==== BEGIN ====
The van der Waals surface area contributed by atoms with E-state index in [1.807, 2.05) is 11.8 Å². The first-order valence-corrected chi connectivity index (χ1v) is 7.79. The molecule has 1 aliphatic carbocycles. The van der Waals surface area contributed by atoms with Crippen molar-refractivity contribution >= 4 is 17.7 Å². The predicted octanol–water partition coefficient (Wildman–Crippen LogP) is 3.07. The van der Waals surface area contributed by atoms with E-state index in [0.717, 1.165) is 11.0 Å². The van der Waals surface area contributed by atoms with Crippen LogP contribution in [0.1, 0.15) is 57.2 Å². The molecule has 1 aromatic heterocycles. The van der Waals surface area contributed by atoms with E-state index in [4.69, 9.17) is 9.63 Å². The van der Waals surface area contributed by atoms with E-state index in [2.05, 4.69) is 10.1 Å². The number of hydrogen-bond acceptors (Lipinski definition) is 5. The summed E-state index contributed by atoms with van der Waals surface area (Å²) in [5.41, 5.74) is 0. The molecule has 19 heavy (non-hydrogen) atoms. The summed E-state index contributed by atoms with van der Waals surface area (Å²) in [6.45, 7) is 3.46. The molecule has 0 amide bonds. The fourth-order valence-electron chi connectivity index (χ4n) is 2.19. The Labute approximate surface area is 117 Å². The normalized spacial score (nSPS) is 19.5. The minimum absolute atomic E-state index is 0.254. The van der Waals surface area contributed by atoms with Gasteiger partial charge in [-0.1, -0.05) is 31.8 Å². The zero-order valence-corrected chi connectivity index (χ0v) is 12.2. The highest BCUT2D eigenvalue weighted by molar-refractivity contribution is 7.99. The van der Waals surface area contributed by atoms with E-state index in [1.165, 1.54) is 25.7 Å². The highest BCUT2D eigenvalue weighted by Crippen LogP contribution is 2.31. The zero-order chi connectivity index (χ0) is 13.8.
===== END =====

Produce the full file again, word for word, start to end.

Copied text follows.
The van der Waals surface area contributed by atoms with E-state index in [1.807, 2.05) is 11.8 Å². The first-order valence-corrected chi connectivity index (χ1v) is 7.79. The molecule has 1 aliphatic carbocycles. The van der Waals surface area contributed by atoms with Crippen molar-refractivity contribution >= 4 is 17.7 Å². The predicted octanol–water partition coefficient (Wildman–Crippen LogP) is 3.07. The van der Waals surface area contributed by atoms with E-state index in [0.717, 1.165) is 11.0 Å². The van der Waals surface area contributed by atoms with Crippen LogP contribution in [0.1, 0.15) is 57.2 Å². The molecule has 1 aromatic heterocycles. The van der Waals surface area contributed by atoms with E-state index in [4.69, 9.17) is 9.63 Å². The van der Waals surface area contributed by atoms with E-state index in [2.05, 4.69) is 10.1 Å². The number of hydrogen-bond acceptors (Lipinski definition) is 5. The summed E-state index contributed by atoms with van der Waals surface area (Å²) in [5.41, 5.74) is 0. The molecule has 19 heavy (non-hydrogen) atoms. The summed E-state index contributed by atoms with van der Waals surface area (Å²) in [6.45, 7) is 3.46. The molecule has 0 amide bonds. The fourth-order valence-electron chi connectivity index (χ4n) is 2.19. The Labute approximate surface area is 117 Å². The normalized spacial score (nSPS) is 19.5. The minimum absolute atomic E-state index is 0.254. The van der Waals surface area contributed by atoms with Gasteiger partial charge in [-0.1, -0.05) is 31.8 Å². The zero-order valence-corrected chi connectivity index (χ0v) is 12.2. The highest BCUT2D eigenvalue weighted by molar-refractivity contribution is 7.99. The van der Waals surface area contributed by atoms with E-state index in [1.165, 1.54) is 25.7 Å². The highest BCUT2D eigenvalue weighted by Crippen LogP contribution is 2.31. The zero-order chi connectivity index (χ0) is 13.8.